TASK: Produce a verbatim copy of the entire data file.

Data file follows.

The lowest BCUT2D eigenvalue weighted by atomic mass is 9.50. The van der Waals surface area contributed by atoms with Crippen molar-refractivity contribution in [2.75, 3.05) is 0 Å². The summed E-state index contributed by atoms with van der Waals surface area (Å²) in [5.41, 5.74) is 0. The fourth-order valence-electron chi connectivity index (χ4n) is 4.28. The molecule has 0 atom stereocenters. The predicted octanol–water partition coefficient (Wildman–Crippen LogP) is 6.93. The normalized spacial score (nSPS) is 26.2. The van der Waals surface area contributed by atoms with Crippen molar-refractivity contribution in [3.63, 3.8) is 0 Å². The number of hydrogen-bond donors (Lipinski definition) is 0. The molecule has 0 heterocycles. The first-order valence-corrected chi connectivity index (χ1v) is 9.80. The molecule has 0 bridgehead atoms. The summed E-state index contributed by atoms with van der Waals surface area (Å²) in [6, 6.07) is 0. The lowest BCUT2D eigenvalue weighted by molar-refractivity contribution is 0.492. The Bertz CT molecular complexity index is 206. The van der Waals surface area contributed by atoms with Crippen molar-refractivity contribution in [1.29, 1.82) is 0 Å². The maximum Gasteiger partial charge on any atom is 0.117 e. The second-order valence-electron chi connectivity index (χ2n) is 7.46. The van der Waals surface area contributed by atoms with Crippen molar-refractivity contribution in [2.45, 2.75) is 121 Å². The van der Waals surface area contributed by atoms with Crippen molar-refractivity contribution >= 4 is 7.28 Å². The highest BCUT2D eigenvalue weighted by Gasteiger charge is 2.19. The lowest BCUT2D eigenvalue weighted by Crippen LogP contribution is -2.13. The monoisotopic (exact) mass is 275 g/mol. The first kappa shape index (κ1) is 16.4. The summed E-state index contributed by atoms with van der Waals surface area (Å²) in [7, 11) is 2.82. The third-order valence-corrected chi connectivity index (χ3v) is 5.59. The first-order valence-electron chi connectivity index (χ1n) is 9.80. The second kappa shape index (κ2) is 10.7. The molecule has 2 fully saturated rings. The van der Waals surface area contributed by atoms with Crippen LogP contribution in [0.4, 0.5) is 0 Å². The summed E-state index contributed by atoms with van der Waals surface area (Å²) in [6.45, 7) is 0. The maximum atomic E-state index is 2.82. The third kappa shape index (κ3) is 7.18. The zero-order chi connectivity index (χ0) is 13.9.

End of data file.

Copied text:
The lowest BCUT2D eigenvalue weighted by atomic mass is 9.50. The van der Waals surface area contributed by atoms with Crippen molar-refractivity contribution in [2.75, 3.05) is 0 Å². The summed E-state index contributed by atoms with van der Waals surface area (Å²) in [5.41, 5.74) is 0. The fourth-order valence-electron chi connectivity index (χ4n) is 4.28. The molecule has 0 atom stereocenters. The predicted octanol–water partition coefficient (Wildman–Crippen LogP) is 6.93. The normalized spacial score (nSPS) is 26.2. The van der Waals surface area contributed by atoms with Crippen molar-refractivity contribution in [3.63, 3.8) is 0 Å². The number of hydrogen-bond donors (Lipinski definition) is 0. The molecule has 0 heterocycles. The first-order valence-corrected chi connectivity index (χ1v) is 9.80. The molecule has 0 bridgehead atoms. The summed E-state index contributed by atoms with van der Waals surface area (Å²) in [6, 6.07) is 0. The lowest BCUT2D eigenvalue weighted by molar-refractivity contribution is 0.492. The Bertz CT molecular complexity index is 206. The van der Waals surface area contributed by atoms with Crippen molar-refractivity contribution in [1.29, 1.82) is 0 Å². The maximum Gasteiger partial charge on any atom is 0.117 e. The second-order valence-electron chi connectivity index (χ2n) is 7.46. The van der Waals surface area contributed by atoms with Crippen molar-refractivity contribution in [2.45, 2.75) is 121 Å². The van der Waals surface area contributed by atoms with Crippen molar-refractivity contribution >= 4 is 7.28 Å². The highest BCUT2D eigenvalue weighted by Gasteiger charge is 2.19. The lowest BCUT2D eigenvalue weighted by Crippen LogP contribution is -2.13. The monoisotopic (exact) mass is 275 g/mol. The first kappa shape index (κ1) is 16.4. The summed E-state index contributed by atoms with van der Waals surface area (Å²) in [7, 11) is 2.82. The third-order valence-corrected chi connectivity index (χ3v) is 5.59. The first-order valence-electron chi connectivity index (χ1n) is 9.80. The second kappa shape index (κ2) is 10.7. The molecule has 2 fully saturated rings. The van der Waals surface area contributed by atoms with Crippen LogP contribution in [0.4, 0.5) is 0 Å². The summed E-state index contributed by atoms with van der Waals surface area (Å²) in [6.45, 7) is 0. The maximum atomic E-state index is 2.82. The third kappa shape index (κ3) is 7.18. The zero-order chi connectivity index (χ0) is 13.9.